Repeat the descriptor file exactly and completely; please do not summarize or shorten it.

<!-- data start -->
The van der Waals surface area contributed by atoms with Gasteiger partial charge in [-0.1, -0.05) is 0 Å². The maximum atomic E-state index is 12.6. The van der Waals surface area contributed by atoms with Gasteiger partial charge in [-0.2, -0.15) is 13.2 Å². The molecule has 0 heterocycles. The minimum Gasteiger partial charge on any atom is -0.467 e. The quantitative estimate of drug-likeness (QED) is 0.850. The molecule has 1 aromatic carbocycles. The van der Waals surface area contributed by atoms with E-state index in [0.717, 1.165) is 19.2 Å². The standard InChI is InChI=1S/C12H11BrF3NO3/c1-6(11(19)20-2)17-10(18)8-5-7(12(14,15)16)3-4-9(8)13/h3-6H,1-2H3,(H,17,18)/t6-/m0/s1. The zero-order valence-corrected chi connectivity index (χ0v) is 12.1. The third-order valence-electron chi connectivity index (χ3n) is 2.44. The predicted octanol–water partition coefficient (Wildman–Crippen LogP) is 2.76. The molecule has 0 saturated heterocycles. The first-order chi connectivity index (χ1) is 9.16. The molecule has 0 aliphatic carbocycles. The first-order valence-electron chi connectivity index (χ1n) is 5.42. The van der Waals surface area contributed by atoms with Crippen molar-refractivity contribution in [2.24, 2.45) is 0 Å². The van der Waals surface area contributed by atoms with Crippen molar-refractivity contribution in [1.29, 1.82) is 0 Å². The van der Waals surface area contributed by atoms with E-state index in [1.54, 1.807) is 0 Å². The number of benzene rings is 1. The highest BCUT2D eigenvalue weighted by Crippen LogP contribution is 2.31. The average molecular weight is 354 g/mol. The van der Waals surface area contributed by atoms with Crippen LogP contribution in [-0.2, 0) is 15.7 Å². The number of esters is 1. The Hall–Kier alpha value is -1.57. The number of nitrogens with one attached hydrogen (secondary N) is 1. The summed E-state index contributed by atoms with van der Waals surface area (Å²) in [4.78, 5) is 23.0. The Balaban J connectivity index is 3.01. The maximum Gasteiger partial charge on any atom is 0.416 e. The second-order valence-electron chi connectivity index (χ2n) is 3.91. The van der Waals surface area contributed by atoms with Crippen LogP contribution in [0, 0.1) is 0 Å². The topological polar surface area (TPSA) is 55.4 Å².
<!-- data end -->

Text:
The van der Waals surface area contributed by atoms with Gasteiger partial charge in [-0.1, -0.05) is 0 Å². The maximum atomic E-state index is 12.6. The van der Waals surface area contributed by atoms with Gasteiger partial charge in [-0.2, -0.15) is 13.2 Å². The molecule has 0 heterocycles. The minimum Gasteiger partial charge on any atom is -0.467 e. The quantitative estimate of drug-likeness (QED) is 0.850. The molecule has 1 aromatic carbocycles. The van der Waals surface area contributed by atoms with E-state index in [0.717, 1.165) is 19.2 Å². The standard InChI is InChI=1S/C12H11BrF3NO3/c1-6(11(19)20-2)17-10(18)8-5-7(12(14,15)16)3-4-9(8)13/h3-6H,1-2H3,(H,17,18)/t6-/m0/s1. The zero-order valence-corrected chi connectivity index (χ0v) is 12.1. The third-order valence-electron chi connectivity index (χ3n) is 2.44. The predicted octanol–water partition coefficient (Wildman–Crippen LogP) is 2.76. The molecule has 0 saturated heterocycles. The first-order chi connectivity index (χ1) is 9.16. The molecule has 0 aliphatic carbocycles. The first-order valence-electron chi connectivity index (χ1n) is 5.42. The van der Waals surface area contributed by atoms with Crippen molar-refractivity contribution in [2.24, 2.45) is 0 Å². The van der Waals surface area contributed by atoms with Crippen molar-refractivity contribution in [1.29, 1.82) is 0 Å². The van der Waals surface area contributed by atoms with E-state index in [1.54, 1.807) is 0 Å². The number of benzene rings is 1. The highest BCUT2D eigenvalue weighted by Crippen LogP contribution is 2.31. The average molecular weight is 354 g/mol. The van der Waals surface area contributed by atoms with Crippen LogP contribution in [-0.2, 0) is 15.7 Å². The number of esters is 1. The Hall–Kier alpha value is -1.57. The number of nitrogens with one attached hydrogen (secondary N) is 1. The summed E-state index contributed by atoms with van der Waals surface area (Å²) in [4.78, 5) is 23.0. The Balaban J connectivity index is 3.01. The maximum Gasteiger partial charge on any atom is 0.416 e. The second-order valence-electron chi connectivity index (χ2n) is 3.91. The van der Waals surface area contributed by atoms with Crippen LogP contribution in [0, 0.1) is 0 Å². The topological polar surface area (TPSA) is 55.4 Å².